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Why Active Shooter Drills Had To Evolve Beyond Lockdowns

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Why Active Shooter Drills Had To Evolve Beyond Lockdowns
An active shooter drill trainer says lockdowns can work but that they aren't flexible enough for the range of ways shooters have attacked schools.
SHOW TRANSCRIPT

The accounts of the survivors of the Marjory Stoneman Douglas High School shooting in Florida are difficult to watch and to hear. But the details are being scrutinized by security experts who want to know exactly how students reacted when all hell broke loose. 

"I really, really study what the victims are saying and what the victims say that happened," said Joe Hendry, national trainer for ALICE Training Institute. "Reality is, they're the ones most closely tied and associated with the event." 

According to Gun Violence Archive, there have been 16 mass school shootings in the U.S. since 2014, when the nonprofit first began keeping records. It defines a school shooting as a shooting on the property of a school and during school hours. More than 400 people have been injured, and over 100 people have been killed in that time. 

Stoneman Douglas High School is one of many schools across the country that have prioritized preparing their faculty, staff and students for an active shooter. 

"For a long time, we've used a single option response called lockdown for facilities for an active shooter event," Hendry said. "We were seeing the same result: large numbers of people killed, trapped by their own plans."

Hendry trains places like schools and business for active shooters using multi-option response plans, which encourage people to use a number of tactics to survive — like throwing objects at the shooter — instead of just locking doors and sheltering in place.

The latter is what happened during the 2012 Sandy Hook Elementary School shooting. 

"In Sandy Hook, they were shoving people in bathrooms," Hendry said. "But that was a part of their plan. Someone came up with that, that came from somewhere. People shoved in corners. During one of the most critical events of their life, they were told they weren't allowed to move."

The problem, according to Hendry, was that lockdown was meant to safeguard against a shooter attacking from outside a school for a few seconds, not a gunman inside a school with a semi-automatic rifle for five minutes. 

"That's why so many people are killed; because when the plan fails, there's nothing else to go to," he said. "You're taught one thing, and that's it."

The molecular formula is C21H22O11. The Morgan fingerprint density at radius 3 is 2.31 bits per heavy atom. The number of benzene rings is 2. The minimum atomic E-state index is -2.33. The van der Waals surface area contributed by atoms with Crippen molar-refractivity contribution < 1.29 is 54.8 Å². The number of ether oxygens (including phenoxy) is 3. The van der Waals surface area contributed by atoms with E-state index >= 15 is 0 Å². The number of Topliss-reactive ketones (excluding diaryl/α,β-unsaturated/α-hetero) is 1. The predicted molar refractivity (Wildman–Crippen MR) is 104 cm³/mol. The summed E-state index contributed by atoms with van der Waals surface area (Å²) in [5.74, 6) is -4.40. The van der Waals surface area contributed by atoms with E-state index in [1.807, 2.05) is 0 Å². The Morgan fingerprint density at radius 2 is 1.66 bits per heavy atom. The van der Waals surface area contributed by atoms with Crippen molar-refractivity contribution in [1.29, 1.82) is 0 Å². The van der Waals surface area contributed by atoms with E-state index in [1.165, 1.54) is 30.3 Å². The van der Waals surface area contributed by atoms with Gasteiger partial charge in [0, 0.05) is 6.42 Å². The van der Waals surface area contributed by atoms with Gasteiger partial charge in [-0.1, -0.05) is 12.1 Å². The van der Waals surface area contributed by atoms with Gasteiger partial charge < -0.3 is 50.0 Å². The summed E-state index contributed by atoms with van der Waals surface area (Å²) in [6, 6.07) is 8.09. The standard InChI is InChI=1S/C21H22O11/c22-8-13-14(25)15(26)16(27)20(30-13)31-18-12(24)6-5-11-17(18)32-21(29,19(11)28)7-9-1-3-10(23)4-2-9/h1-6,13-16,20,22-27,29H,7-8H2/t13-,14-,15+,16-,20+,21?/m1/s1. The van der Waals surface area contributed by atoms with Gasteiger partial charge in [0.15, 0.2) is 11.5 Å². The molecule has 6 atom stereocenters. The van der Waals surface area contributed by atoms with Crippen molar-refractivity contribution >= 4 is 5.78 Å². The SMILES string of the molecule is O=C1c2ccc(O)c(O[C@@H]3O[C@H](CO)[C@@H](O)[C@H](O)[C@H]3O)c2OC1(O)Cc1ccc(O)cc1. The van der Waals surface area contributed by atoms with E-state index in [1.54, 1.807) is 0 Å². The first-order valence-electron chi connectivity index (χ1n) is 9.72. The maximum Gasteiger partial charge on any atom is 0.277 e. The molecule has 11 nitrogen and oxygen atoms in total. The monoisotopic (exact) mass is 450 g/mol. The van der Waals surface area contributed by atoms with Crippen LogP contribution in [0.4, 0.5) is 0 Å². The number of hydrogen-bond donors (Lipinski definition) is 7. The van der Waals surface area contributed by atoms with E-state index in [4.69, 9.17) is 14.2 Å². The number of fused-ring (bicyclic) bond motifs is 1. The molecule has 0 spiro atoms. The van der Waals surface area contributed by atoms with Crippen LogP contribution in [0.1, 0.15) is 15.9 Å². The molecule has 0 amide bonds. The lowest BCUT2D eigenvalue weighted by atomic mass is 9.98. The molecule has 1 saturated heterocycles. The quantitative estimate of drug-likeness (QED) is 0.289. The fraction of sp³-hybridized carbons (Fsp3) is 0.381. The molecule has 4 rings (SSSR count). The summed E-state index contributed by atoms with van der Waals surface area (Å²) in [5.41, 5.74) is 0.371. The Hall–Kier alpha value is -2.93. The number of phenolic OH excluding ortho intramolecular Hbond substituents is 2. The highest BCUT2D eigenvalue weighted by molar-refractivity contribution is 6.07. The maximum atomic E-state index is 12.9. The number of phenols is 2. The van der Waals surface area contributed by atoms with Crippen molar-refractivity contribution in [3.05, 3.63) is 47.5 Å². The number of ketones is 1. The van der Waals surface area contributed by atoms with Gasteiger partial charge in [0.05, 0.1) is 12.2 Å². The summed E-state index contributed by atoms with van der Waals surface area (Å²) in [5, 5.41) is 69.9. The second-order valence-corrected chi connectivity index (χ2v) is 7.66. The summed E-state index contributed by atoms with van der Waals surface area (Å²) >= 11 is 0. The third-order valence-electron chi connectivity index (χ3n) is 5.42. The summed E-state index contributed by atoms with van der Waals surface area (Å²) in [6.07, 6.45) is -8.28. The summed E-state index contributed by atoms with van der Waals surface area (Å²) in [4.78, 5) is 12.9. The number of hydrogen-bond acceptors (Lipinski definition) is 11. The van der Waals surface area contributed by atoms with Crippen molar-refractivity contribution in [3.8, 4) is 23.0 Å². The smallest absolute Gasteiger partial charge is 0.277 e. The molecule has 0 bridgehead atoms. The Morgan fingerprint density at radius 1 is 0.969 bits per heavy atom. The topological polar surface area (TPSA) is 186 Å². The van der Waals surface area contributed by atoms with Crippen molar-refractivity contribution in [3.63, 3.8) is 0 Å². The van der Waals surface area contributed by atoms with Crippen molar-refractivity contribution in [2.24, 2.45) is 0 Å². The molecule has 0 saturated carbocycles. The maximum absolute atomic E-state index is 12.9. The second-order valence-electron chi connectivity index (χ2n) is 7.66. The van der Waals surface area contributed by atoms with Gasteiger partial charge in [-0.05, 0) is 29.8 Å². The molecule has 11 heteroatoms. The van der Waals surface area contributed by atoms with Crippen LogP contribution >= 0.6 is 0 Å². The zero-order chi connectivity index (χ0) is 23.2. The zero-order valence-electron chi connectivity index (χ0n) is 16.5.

Another reason plans have failed, according to Hendry, is that shooters have gotten better at attacking schools. Even though Stoneman Douglas High School has a protective fence around it, the school shooter waited until the fence was unlocked at the end of the day and pulled the fire alarm to send students running for safety. That's when he opened fire.

A traditional lockdown has saved lives in at least one situation, when a gunman shot into an elementary school from its quad in Rancho Tehama, California, in 2017. 

"When the school's secretary heard gunshots nearby, she immediately signaled students to get off the playground and hide under their desks," Hendry said. 

And skeptics of multi-option plans take issue with the suggestion that students should engage the shooter — which is a last resort. Critics also say there's not enough evidence that those plans work. 

Fighting back during a school shooting is controversial. But the Sandy Hook shooting and others like it might've encouraged schools to take a closer look at how they are preparing for attacks. 

According to federal data, 70 percent of schools had a school shooting plan in place in 2013-2014. That's up from 47 percent 10 years prior.

More research is needed to determine how well active shooting tactics are working. In the meantime, Hendry says cellphone video from the shooting could help save lives in future attacks. 

"This is probably the first shooting event where we have the perspective of the students, who are using the tactics, actually recorded by them," Hendry said. "The more videos that come out, the more the interviews come out, the more investigation that's done, we'll get a real clear picture about what happened."